Thursday, January 11, 2007

Sweet (African) Violet

My mother wasn’t particularly domestically-inclined so I learned many of the womanly arts from my grandmothers. As a result of their patient instruction, I can cook, bake, clean, launder, mend, and can do a credible job of most common forms of needlework. I can even keep a vegetable garden (and preserve its produce), and do a fair-to-middling job of keeping some nice houseplants. But, despite my moniker, I’ve never been able to grow African Violets.

Now this is kind of an embarrassing admission, considering that one of my grandmothers was actually named Violet and the other one collected Occupied Japan porcelain in the “Sweet Violets” motif…and grew African Violets by the hundred. It’s not that I don’t understand their basic needs…filtered light, “wet feet,” and no water on the leaves…it’s just that once their original hothouse blooms have faded, I am left with a shelf full of identical pots full of identical flat hairy leaves. They never, ever bloom again.

Oh, I’ve probably tried all of the tricks and remedies you can think of…changing the watering schedule…“African violet food” in liquid, sticks, and tablets…soil specifically formulated for African violets…changing the light exposure…nothing helped. Eventually, getting no reward (blooms) from the plants for all my ministrations, I would begin to neglect them and one day sadly find their dried and shrivelled corpses where once fat hairy green leaves had flourished.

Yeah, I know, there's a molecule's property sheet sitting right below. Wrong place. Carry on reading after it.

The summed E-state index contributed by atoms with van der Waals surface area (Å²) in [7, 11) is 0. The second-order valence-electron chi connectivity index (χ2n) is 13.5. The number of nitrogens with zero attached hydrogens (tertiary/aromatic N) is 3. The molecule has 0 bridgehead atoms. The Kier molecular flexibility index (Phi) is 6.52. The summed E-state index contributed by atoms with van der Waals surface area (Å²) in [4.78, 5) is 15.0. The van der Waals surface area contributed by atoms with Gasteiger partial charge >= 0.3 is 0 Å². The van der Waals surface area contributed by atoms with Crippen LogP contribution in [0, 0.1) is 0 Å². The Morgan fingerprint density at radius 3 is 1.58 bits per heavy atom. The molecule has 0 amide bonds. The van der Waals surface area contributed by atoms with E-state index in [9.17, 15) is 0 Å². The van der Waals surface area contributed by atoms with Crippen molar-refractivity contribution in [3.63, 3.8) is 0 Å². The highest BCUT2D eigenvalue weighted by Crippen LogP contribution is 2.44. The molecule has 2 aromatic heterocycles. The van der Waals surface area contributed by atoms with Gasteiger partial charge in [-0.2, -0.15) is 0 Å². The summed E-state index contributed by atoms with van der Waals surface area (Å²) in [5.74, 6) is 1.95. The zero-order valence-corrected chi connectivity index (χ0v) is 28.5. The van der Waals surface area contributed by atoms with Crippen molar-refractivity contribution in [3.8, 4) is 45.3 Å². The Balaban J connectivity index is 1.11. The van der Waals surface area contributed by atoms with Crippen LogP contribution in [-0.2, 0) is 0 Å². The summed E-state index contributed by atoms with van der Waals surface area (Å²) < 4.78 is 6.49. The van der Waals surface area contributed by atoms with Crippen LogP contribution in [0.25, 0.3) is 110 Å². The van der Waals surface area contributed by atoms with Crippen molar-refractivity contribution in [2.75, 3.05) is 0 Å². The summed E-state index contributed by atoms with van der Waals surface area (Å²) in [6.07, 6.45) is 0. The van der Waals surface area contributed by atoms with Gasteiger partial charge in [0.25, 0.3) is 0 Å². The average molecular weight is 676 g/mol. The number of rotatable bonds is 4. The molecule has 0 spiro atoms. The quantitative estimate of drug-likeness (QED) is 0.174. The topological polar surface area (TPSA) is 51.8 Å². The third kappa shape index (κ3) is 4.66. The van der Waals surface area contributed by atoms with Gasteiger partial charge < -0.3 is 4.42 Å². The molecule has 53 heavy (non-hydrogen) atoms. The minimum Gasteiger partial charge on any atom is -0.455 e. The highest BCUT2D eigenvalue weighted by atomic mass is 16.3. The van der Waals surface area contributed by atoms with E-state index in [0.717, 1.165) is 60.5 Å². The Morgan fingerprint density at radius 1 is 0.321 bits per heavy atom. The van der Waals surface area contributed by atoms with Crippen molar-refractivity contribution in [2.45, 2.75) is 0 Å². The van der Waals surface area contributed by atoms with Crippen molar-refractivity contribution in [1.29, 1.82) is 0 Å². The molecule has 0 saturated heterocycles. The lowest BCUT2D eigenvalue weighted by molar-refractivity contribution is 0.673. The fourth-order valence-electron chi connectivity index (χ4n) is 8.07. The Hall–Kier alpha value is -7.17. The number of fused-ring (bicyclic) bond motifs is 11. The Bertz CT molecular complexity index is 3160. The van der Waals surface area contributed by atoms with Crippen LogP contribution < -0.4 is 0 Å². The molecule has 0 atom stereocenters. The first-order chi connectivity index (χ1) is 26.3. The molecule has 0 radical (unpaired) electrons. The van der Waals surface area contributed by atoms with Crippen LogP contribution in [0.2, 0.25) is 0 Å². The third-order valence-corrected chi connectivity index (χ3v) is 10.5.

After several fruitless forays into African violet cultivation, I pretty much gave up and bought fake ones for the pretty pots, but still, they beckoned me. In the supermarket thick emerald leaves crowned with a topknot of beautiful blooms called to me. A beautiful white…a frilled white with lavender edges…a robust traditional violet…”Buy me!” they called out “Only R14! ($2)” “Take me home!”

Seductive little buggers that they are, I am soon hopelessly plunking three new African Violet plants in the bathroom…actually, our toilet is in a separate room of its own, with a tall opaque window, and I put them in there. The shelf over the commode is just the right width for three of them, but within a few days some of the larger leaf stems are becoming soggy. Alarmed that they might actually die before even the hothouse blooms have finished, I move them to the window sill, careful to open it no more than an inch, lest the blazing Cape Town summer sun burn them to a cinder. Within days they have recovered (although I did lose those leaves) and their pretty little blooms liven up the tiny loo.

But all good things must come to an end, and eventually I found myself picking the shrivelled brown petals out of the leaves and resigning myself to three pretty plants on the window. They seemed to like the window, after all, with new leaves bursting out and the old ones growing thick and sturdy and crisp. When I would wash my hands I would check their saucers and refill them as necessary, taking comfort in the knowledge that even if they never blossom again, at least I am cultivating the healthiest crop of African violet leaves I’ve ever seen!

And then one morning, it happened. Looking up from the local gossip rag (we keep a rack of them in the loo), I thought I saw something suspiciously round nestled in the middle of one of the violets…not a new leaf, but something I hadn’t seen before. When I washed my hands I took a close look and, to my great amazement, saw buds! Buds! The plant was planning to bloom for me! But which one was it? After months of watering and moving them on the shelf according to who needed more light (based on leaf sturdiness and size), I had no idea which violet was about to burst forth into bloom!

Within a few days it became apparent that it was the white one and about the time it began blooming, the purple one started showing buds. And after a lag of a couple of weeks, the ruffled one began setting buds, ready to flower. I was amazed! Delighted! Enthralled! For the very first time in my life, my African violets were blooming for me!

Seems all I needed to do to grow African violets was to move to Africa…

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